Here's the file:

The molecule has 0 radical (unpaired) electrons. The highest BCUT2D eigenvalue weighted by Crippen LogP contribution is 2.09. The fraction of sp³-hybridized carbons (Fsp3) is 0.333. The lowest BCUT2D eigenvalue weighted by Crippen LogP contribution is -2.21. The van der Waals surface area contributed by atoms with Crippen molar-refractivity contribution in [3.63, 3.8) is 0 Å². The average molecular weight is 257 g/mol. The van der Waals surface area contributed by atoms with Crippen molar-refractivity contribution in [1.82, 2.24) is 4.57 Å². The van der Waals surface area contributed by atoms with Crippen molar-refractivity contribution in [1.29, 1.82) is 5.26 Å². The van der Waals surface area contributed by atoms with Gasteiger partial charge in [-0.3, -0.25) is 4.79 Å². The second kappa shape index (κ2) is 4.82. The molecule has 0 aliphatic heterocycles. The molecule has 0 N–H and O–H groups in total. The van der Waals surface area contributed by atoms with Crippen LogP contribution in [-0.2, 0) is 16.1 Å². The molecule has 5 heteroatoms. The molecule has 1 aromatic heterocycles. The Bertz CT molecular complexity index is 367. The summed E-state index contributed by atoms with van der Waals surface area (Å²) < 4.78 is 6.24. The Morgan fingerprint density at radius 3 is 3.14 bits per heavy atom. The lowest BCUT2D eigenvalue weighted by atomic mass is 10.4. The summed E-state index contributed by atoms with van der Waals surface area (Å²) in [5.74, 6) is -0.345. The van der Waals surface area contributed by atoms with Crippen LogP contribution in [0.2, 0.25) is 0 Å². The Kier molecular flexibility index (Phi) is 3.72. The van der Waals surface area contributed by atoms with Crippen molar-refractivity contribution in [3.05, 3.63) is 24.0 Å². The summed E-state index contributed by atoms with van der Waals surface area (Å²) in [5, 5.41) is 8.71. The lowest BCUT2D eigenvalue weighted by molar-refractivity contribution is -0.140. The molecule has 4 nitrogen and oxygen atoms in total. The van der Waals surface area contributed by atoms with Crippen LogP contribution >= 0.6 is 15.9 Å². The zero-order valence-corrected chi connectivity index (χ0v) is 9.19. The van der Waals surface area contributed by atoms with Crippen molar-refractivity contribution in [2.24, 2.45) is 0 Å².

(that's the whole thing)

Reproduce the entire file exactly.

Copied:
The molecule has 0 radical (unpaired) electrons. The highest BCUT2D eigenvalue weighted by Crippen LogP contribution is 2.09. The fraction of sp³-hybridized carbons (Fsp3) is 0.333. The lowest BCUT2D eigenvalue weighted by Crippen LogP contribution is -2.21. The van der Waals surface area contributed by atoms with Crippen molar-refractivity contribution in [3.63, 3.8) is 0 Å². The average molecular weight is 257 g/mol. The van der Waals surface area contributed by atoms with Crippen molar-refractivity contribution in [1.82, 2.24) is 4.57 Å². The van der Waals surface area contributed by atoms with Crippen molar-refractivity contribution in [1.29, 1.82) is 5.26 Å². The van der Waals surface area contributed by atoms with Gasteiger partial charge in [-0.3, -0.25) is 4.79 Å². The second kappa shape index (κ2) is 4.82. The molecule has 0 aliphatic heterocycles. The molecule has 0 N–H and O–H groups in total. The van der Waals surface area contributed by atoms with Crippen LogP contribution in [-0.2, 0) is 16.1 Å². The molecule has 5 heteroatoms. The molecule has 1 aromatic heterocycles. The Bertz CT molecular complexity index is 367. The summed E-state index contributed by atoms with van der Waals surface area (Å²) < 4.78 is 6.24. The Morgan fingerprint density at radius 3 is 3.14 bits per heavy atom. The lowest BCUT2D eigenvalue weighted by atomic mass is 10.4. The summed E-state index contributed by atoms with van der Waals surface area (Å²) in [5.74, 6) is -0.345. The van der Waals surface area contributed by atoms with Crippen LogP contribution in [0.2, 0.25) is 0 Å². The Kier molecular flexibility index (Phi) is 3.72. The van der Waals surface area contributed by atoms with Crippen molar-refractivity contribution in [3.05, 3.63) is 24.0 Å². The summed E-state index contributed by atoms with van der Waals surface area (Å²) in [5, 5.41) is 8.71. The lowest BCUT2D eigenvalue weighted by molar-refractivity contribution is -0.140. The molecule has 4 nitrogen and oxygen atoms in total. The van der Waals surface area contributed by atoms with Crippen LogP contribution >= 0.6 is 15.9 Å². The zero-order valence-corrected chi connectivity index (χ0v) is 9.19. The van der Waals surface area contributed by atoms with Crippen molar-refractivity contribution in [2.24, 2.45) is 0 Å².